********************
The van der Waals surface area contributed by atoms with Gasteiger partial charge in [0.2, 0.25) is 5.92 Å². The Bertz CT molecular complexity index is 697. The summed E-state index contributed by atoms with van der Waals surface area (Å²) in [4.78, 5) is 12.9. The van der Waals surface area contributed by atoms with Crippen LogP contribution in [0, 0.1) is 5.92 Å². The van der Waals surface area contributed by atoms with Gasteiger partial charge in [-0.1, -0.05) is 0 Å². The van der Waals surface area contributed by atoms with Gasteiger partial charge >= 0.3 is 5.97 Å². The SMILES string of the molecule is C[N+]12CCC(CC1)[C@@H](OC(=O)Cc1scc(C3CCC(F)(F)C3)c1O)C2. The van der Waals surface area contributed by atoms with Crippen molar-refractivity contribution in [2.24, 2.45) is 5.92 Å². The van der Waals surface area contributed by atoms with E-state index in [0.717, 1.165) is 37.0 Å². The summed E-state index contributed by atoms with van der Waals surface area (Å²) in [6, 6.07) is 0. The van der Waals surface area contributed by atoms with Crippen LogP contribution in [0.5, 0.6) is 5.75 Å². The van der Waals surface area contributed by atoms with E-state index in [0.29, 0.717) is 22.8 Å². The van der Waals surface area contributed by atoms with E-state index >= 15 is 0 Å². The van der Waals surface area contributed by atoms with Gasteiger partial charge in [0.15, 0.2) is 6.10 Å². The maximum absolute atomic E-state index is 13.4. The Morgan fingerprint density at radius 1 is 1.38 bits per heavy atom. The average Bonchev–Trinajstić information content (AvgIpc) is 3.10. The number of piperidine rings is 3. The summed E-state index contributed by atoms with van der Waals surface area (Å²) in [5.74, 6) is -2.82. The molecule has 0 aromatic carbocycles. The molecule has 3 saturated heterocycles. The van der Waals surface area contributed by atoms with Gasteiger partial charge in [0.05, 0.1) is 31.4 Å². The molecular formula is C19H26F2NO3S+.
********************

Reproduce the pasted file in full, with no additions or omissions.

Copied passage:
The van der Waals surface area contributed by atoms with Gasteiger partial charge in [0.2, 0.25) is 5.92 Å². The Bertz CT molecular complexity index is 697. The summed E-state index contributed by atoms with van der Waals surface area (Å²) in [4.78, 5) is 12.9. The van der Waals surface area contributed by atoms with Crippen LogP contribution in [0, 0.1) is 5.92 Å². The van der Waals surface area contributed by atoms with Gasteiger partial charge in [-0.1, -0.05) is 0 Å². The van der Waals surface area contributed by atoms with Gasteiger partial charge >= 0.3 is 5.97 Å². The SMILES string of the molecule is C[N+]12CCC(CC1)[C@@H](OC(=O)Cc1scc(C3CCC(F)(F)C3)c1O)C2. The van der Waals surface area contributed by atoms with Crippen molar-refractivity contribution in [2.24, 2.45) is 5.92 Å². The van der Waals surface area contributed by atoms with E-state index in [0.717, 1.165) is 37.0 Å². The summed E-state index contributed by atoms with van der Waals surface area (Å²) in [6, 6.07) is 0. The van der Waals surface area contributed by atoms with Crippen LogP contribution in [0.5, 0.6) is 5.75 Å². The van der Waals surface area contributed by atoms with E-state index in [0.29, 0.717) is 22.8 Å². The van der Waals surface area contributed by atoms with E-state index >= 15 is 0 Å². The van der Waals surface area contributed by atoms with Gasteiger partial charge in [0.15, 0.2) is 6.10 Å². The maximum absolute atomic E-state index is 13.4. The Morgan fingerprint density at radius 1 is 1.38 bits per heavy atom. The average Bonchev–Trinajstić information content (AvgIpc) is 3.10. The number of piperidine rings is 3. The summed E-state index contributed by atoms with van der Waals surface area (Å²) in [5.74, 6) is -2.82. The molecule has 0 aromatic carbocycles. The molecule has 3 saturated heterocycles. The van der Waals surface area contributed by atoms with Gasteiger partial charge in [0.05, 0.1) is 31.4 Å². The molecular formula is C19H26F2NO3S+.